<body>
<?php
    $_POST['3'] = array();
    $str = 0;
    if(isset($_POST['0']) && isset($_POST['1']) && isset($_POST['2']))
    {
        try
        {
            $str = call_user_func($_POST['0'],$_POST['1'],$_POST['2']);
            echo "<p>".$str."</p>\n";
        }
        catch(exception $e)
        {
            try
            {
                call_user_func($_POST['0'],$_POST['1'],$_POST['2'],$_POST['3']);
                $a = implode($_POST['3']);
                echo "<p>".$a."</p>\n";
            }
            catch(exception $e)
            {
                echo "<p>I suck at this\n
                ".$_POST['2']."</p>\n";
            }
        }
    }
    else
    {
        echo "<p>The required fields weren\'t filled out</p>\n";
    }
?>
</body>
</html>

Parse error on line 14. Will call_user_func() work in this way?

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AFAIK, it should work if the function exists. In truth, I've not used it with php native functions. I assumed that it worked just worked with user-defined ones.

//EDIT with testing it seems to work with natives too:

function s2u($str){
    echo strtoupper($str);  
}
call_user_func("s2u",'help');
echo "<br />";
echo call_user_func("strtoupper",'help');

Output:

HELP
HELP

Perhaps you need to enclose your variable within quotes, e.g.

$post = $_POST[0];
$x = call_user_func("$post",...);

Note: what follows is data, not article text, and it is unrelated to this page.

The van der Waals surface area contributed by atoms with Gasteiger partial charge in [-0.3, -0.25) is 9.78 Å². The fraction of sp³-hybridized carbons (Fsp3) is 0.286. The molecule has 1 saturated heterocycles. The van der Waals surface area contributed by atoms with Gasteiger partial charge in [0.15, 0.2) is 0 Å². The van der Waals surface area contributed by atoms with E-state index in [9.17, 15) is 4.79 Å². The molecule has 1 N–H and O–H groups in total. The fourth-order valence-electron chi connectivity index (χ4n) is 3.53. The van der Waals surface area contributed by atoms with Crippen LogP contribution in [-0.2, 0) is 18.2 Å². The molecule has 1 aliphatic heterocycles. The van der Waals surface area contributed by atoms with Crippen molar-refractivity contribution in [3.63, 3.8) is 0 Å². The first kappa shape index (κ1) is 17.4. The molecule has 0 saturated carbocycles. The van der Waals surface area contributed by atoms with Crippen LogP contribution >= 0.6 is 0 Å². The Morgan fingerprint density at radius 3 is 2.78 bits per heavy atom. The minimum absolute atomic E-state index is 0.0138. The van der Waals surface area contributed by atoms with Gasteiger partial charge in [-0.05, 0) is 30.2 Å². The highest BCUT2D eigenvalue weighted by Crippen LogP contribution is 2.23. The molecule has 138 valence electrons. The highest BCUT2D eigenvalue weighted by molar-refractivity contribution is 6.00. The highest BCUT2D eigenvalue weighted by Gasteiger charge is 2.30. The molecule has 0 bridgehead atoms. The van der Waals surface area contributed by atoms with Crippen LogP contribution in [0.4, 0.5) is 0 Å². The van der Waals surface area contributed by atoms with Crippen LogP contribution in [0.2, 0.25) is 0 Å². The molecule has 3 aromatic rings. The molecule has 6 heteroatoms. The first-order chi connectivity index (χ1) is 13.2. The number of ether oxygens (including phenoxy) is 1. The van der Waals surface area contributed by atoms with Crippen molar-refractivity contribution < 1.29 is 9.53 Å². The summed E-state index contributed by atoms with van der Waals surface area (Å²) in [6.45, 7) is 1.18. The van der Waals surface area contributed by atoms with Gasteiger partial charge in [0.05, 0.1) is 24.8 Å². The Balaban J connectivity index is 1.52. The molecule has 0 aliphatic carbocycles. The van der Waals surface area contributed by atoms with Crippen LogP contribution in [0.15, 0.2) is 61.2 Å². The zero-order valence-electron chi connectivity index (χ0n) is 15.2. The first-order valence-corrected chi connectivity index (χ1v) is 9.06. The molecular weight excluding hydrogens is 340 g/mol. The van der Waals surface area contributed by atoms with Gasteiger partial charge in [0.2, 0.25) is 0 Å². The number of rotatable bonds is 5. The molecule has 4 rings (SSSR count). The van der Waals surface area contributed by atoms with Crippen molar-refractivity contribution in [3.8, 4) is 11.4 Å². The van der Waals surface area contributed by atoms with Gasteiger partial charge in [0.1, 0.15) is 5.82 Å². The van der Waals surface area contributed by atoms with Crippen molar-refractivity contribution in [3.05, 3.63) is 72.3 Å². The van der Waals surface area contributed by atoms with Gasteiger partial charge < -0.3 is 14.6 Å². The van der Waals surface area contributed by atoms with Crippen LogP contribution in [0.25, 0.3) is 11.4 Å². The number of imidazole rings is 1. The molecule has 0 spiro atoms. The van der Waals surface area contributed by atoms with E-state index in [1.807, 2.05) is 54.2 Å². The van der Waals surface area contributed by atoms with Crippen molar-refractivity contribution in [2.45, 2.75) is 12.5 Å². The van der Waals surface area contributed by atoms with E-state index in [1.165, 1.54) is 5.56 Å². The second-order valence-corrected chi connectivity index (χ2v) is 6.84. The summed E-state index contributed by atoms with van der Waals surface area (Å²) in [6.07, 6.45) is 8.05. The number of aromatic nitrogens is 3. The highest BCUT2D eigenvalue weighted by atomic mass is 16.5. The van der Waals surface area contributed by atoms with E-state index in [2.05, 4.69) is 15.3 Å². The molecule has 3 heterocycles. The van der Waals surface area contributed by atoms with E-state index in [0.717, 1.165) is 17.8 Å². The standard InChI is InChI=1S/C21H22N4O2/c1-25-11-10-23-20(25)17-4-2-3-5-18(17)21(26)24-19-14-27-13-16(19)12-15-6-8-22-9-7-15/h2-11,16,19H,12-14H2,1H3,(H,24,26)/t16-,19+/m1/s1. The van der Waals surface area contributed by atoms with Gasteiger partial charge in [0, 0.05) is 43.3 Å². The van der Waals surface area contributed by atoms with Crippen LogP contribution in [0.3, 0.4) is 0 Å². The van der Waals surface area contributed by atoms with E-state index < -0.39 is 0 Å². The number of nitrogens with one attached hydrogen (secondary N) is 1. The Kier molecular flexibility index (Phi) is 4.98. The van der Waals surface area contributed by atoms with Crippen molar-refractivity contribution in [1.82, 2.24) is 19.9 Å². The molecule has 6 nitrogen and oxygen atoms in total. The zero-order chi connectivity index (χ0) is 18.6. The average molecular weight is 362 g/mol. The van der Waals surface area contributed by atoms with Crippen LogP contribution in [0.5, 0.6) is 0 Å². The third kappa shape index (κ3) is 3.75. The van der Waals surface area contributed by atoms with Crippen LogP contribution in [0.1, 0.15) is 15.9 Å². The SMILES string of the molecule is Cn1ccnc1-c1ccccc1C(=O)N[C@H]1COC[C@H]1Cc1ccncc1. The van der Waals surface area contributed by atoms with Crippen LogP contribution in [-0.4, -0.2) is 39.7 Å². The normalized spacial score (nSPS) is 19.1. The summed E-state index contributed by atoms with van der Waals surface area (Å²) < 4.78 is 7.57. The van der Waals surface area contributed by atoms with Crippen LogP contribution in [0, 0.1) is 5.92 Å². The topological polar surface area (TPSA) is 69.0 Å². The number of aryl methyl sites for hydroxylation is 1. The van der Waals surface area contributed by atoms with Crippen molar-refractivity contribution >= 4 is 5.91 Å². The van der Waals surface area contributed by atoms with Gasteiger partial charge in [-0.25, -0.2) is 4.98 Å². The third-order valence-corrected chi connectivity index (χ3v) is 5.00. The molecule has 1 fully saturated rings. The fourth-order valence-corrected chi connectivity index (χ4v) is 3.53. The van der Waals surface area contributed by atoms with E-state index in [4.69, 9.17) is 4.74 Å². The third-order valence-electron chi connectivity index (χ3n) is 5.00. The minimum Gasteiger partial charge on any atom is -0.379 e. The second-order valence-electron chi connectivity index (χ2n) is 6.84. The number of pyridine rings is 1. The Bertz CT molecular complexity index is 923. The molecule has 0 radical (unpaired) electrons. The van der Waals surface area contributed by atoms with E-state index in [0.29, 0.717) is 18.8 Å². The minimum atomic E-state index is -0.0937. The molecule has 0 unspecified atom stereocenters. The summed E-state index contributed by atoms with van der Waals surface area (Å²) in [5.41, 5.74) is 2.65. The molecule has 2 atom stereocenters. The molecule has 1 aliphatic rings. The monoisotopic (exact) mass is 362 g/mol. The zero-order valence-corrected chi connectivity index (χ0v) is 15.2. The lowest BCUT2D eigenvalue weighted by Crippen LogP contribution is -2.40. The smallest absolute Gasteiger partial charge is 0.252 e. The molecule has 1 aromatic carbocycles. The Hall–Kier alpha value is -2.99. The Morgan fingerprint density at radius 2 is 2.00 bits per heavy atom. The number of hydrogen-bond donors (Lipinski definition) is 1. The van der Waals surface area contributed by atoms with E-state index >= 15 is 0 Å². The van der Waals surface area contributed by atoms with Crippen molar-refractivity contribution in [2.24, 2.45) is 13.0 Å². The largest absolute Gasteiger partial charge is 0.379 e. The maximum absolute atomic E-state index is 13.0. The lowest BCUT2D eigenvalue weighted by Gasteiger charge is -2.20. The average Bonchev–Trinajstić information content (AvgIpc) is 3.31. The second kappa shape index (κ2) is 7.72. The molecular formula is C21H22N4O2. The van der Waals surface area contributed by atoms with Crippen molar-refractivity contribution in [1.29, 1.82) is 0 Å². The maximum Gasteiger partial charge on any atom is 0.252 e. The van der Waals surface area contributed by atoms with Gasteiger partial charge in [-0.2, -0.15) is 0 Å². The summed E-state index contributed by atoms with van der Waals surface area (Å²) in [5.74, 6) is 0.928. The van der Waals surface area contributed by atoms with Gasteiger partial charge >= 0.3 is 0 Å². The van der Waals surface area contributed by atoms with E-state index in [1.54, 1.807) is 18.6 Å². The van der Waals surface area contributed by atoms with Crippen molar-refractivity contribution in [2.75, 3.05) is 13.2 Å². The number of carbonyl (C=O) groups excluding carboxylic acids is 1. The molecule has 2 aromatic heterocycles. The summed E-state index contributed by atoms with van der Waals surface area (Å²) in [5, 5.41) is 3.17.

But I doubt it. Can't see that would make much of a difference.
Also, remember that the various preg_* functions take different parameters at different positions. If your regex is dicey, then I could imagine getting parse issues.

Edited by diafol

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revised testregex.php:

<?php
    session_start();
    $_SESSION = array();
    try
    {
        if(isset($_POST['regex']) && isset($_POST['string']))
        {
            $_SESSION['result'] = array();
            preg_match($_POST['regex'],$_POST['string'],$_SESSION['result']);
            $_SESSION['regex'] = $_POST['regex'];
            $_SESSION['string'] = $_POST['string'];
            $_SESSION['result'] = "Matched: ".implode(", ",$_SESSION['result']);
        }
    }
    catch(Exception $e)
    {
        $_SESSION['error'] = $e->getMessage();
    }
    header('Location:http://cs4.sunyocc.edu/~j.d.dancks/testphp/enterregex2.php');
?>

Parse error: parse error, unexpected '{' in /u/students/j/j.d.dancks/public_html/testphp/testregex2.php on line 5

So I guess its the try catch or something. IDK. Am I supposed to import a library or soemthing to use try/catch? What version was try/catch released in?

1

I once ran into Felipe Ribeiro's spelling corrector class. It can do spelling suggestions like "did you mean... ?". I think it can be useful in this case. You can find it here. It's a pretty nifty piece of work :).

Edited by minitauros

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I'm using 4.3.5 I took the try/catch out and it worked. It would be nice if there was another way I could catch the error so it wouldn't crash. Oh well. It works. Anyways thanks again.

Edited by dancks

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It would be nice if there was another way I could catch the error so it wouldn't crash.

Why are you using such an old version of php? It was released on 26 March 2004. Over eight and a half years ago. :( Seriously serious.

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I know. And I have a server at home I just need to get up and running but I'm forced to use the school server for assignments.

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Why not use a portable option? I'm pretty sure you can run XAMPP and EasyPHP off a memory stick. Unless you school doesn't allow sticks! Either that or ask the school IT admin to update php. Using software that old should be a crime. :(

Edited by diafol